"Whenever I see Norman do something, it's always in a way that I didn't expect or didn't predict," Gimple said. "He always surprises me, but it's always appropriate to the character."

As the series returns from its mid-season break, Gimple added that Dixon will have beefy story lines ahead.

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"A big part of the first half of the season was seeing Daryl finally find his place," Gimple said. "Before the apocalypse, he was not such a beloved figure, but he had crossed over to the other side. He had a whole new identity, even love, with this established family."

But events in the first half of this season, which included being driven from the relative sanctuary of a prison, changed things for the character.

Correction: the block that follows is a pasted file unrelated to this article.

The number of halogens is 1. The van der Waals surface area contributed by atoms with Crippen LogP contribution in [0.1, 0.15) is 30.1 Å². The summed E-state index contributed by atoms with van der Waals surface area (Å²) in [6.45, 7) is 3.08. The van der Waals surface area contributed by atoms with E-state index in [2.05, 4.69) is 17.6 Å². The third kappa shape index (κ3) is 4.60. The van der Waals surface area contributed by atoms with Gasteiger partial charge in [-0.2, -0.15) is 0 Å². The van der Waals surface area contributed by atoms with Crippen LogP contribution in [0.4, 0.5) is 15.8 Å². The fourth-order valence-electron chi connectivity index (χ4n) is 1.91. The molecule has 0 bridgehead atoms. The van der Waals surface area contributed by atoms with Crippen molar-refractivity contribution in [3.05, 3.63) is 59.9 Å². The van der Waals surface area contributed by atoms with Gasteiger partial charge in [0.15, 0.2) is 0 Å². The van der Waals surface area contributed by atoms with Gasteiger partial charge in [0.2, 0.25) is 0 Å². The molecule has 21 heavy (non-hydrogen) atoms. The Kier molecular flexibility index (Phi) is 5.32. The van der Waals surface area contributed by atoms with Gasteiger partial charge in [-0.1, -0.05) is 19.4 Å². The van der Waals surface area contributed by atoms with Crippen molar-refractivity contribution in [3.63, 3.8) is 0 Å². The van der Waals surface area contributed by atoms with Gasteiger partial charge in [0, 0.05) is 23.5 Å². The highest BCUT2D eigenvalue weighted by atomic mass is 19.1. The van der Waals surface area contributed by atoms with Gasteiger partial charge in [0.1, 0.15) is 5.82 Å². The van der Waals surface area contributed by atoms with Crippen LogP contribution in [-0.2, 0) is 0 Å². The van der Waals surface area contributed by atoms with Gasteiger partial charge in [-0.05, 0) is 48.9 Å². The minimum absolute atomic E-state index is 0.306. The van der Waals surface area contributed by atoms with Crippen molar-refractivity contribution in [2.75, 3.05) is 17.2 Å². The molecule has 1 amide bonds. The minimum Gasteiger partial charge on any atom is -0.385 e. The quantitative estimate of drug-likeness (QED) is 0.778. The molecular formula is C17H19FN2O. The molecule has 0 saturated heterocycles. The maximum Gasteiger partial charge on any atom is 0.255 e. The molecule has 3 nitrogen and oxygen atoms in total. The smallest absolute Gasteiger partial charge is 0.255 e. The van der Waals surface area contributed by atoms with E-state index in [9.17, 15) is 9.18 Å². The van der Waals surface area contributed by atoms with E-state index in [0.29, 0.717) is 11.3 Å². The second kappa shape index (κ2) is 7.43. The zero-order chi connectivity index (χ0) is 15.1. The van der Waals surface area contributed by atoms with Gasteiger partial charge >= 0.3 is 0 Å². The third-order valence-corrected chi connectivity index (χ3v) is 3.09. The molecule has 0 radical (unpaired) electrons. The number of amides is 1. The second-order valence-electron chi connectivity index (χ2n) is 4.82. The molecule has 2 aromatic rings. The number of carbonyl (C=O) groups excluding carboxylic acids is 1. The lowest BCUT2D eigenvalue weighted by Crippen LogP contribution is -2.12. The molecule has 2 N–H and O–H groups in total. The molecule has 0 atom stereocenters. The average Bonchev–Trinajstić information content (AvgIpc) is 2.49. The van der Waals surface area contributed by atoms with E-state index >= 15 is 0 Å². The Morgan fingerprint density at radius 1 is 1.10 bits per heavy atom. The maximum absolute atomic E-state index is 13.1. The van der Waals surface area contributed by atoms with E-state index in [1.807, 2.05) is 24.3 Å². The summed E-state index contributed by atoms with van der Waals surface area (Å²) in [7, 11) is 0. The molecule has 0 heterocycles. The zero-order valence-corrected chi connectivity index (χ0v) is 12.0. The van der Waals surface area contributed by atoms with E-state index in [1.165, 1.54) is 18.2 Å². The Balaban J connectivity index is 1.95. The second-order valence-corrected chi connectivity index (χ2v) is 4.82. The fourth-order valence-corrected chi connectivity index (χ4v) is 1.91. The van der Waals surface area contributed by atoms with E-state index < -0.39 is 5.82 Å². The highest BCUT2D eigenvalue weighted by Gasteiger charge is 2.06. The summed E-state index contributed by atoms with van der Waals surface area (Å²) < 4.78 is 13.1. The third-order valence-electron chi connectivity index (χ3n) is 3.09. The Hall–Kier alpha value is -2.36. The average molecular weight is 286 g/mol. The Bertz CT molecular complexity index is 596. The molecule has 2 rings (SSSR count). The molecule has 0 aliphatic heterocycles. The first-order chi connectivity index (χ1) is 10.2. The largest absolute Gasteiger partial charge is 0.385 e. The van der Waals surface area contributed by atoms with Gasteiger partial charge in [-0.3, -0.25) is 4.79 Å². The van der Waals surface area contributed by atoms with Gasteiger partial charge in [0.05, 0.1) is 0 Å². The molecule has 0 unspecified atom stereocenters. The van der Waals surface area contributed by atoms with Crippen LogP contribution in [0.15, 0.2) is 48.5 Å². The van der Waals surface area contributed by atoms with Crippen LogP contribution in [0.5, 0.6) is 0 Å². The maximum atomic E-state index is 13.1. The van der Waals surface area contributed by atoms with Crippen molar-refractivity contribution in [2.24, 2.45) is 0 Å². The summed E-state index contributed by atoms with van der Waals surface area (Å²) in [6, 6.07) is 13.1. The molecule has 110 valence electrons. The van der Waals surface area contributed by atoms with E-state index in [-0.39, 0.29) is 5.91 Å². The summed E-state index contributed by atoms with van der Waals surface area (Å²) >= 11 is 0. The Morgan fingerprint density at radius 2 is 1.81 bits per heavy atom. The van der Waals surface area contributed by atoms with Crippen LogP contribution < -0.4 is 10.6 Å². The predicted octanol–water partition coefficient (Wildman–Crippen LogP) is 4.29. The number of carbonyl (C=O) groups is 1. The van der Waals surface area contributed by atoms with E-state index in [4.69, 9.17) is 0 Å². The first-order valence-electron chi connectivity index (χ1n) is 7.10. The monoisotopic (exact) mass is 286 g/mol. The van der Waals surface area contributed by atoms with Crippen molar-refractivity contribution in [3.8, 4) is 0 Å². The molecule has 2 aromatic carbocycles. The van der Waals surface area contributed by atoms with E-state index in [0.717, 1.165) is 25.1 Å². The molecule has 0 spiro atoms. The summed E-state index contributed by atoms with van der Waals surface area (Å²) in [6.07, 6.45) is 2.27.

"Now all of that has been taken away from him in the most brutal way," Gimple said. "All that makes a huge impression on him — he's lost the situation where he had the best identity he had."

Even with his tougher new circumstances, Dixon is a long way from the redneck he was in the show's first season.

"Daryl was destined to become like his brother," Reedus said. "There were some early scripts, especially in the second season, where Daryl was saying racist things and doing Merle-type stuff. I went to the producers and writers and said, 'I don't want to say racist things. I want to have Daryl grow up, as if he's embarrassed by who he is stuck becoming.'"

"They all liked that idea," Reedus said, smiling.

greg.braxton@latimes.com

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'The Walking Dead'

Where: AMC

When: 9 p.m. Sunday

Rating: TV-MA-LV (may be unsuitable for children under the age of 17 with advisories for coarse language and violence)